NY archdiocese offers compensation for abuse victims, but critics protest
The archdiocese hired independent mediators and said it would pay whatever amount ordered, with no cap.
A compensation program unveiled Thursday by the Roman Catholic Archdiocese of New York will offer money to victims of sexual abuse if they agree by Jan. 31 to forgo lawsuits and work with an independent mediator instead.
Cardinal Timothy Dolan announced the plan, calling the abuse perpetrated by priests and deacons a "nauseating" sin that has "gravely wounded the church." But critics denounced the program as a ploy to limit the church's liability before state legislators can vote on a proposal to make it easier for victims to sue.
"Dolan's plan does nothing to expose those who have committed or concealed devastating crimes against kids. His goal here is to forestall real legislative reform that would enable deeply wounded victims from using courts to reveal clergy wrongdoers," Barbara Dorris, the outreach director for the support and advocacy group Survivors Network of those Abused by Priests (SNAP), said in a statement.
Over the past 15 years, the Catholic Church has been dogged by sex abuse scandals involving priests who were transferred from one community to the next, instead of being defrocked. As cases have come to light, the organization has faced heavy public criticism and paid tens of millions of dollars in settlements in the United States.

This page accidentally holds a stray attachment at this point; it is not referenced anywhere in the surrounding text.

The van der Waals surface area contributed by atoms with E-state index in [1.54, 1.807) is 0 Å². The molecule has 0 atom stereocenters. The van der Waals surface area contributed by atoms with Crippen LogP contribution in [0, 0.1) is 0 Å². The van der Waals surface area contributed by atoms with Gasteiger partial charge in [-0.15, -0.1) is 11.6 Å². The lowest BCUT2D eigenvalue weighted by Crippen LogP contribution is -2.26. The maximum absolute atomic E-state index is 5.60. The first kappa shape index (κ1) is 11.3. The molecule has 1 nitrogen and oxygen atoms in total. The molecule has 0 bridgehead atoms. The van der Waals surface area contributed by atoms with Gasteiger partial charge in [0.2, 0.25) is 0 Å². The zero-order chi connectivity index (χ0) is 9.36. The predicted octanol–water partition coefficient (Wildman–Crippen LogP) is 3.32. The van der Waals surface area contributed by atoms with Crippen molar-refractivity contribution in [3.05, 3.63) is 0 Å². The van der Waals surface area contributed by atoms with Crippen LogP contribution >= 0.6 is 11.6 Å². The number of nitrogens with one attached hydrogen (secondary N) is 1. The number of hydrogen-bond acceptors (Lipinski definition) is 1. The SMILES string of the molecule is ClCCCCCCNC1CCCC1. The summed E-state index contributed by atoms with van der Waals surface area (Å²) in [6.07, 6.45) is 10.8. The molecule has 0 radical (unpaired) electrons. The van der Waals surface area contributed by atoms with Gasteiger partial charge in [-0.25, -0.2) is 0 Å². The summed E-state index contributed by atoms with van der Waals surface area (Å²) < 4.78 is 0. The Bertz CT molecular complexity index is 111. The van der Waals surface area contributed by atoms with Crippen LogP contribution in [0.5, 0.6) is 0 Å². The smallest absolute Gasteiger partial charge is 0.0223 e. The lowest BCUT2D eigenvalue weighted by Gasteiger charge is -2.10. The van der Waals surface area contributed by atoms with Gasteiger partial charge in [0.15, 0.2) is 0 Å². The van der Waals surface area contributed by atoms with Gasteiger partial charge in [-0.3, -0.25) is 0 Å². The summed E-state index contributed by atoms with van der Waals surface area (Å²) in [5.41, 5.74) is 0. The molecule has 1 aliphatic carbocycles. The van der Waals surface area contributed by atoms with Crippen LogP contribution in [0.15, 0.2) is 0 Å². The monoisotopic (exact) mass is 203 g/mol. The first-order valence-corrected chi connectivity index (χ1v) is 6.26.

"The crimes and sins of sexual abuse of minors cannot be kept secret any longer," Pope Francis said during an address last year in Philadelphia. "I commit myself to the zealous watchfulness of the church to protect minors, and I promise that all those responsible will be held accountable."
The archdiocese in New York, which hired independent mediators Camille Biros and Kenneth Feinberg, said it would pay whatever amount they ordered, without a cap.
Mr. Feinberg has decided compensation for victims of the 9/11 terrorist attacks, mediated claims in the Pennsylvania State University sex abuse scandal, and overseen funds for victims of the BP oil spill, the Boston Marathon bombing, and the shooting at an LGBT night club in Orlando, Fla., earlier this year. Even so, victims advocates expressed disapproval of the plan.
"His proposed victims' compensation fund is another tactic designed to fend off disclosure," Anne Barrett Doyle, the co-director of BishopAccountability.org, said in a statement.
Alleged victims currently have until age 23 to file lawsuits, but lawmakers in New York have considered creating a one-year window during which other victims could sue the church. Additionally, legislators have discussed eliminating the statute of limitations for certain child sex abuse crimes.
The executive director of SNAP, David Clohessy, called the archdiocese's program an attempt at "short circuiting" potential legislation, as NBC New York reports.
Cardinal Dolan said the archdiocese will take out a long-term loan to cover the compensation payments, without using funds given by church members.
Material from the Associated Press was used in this report.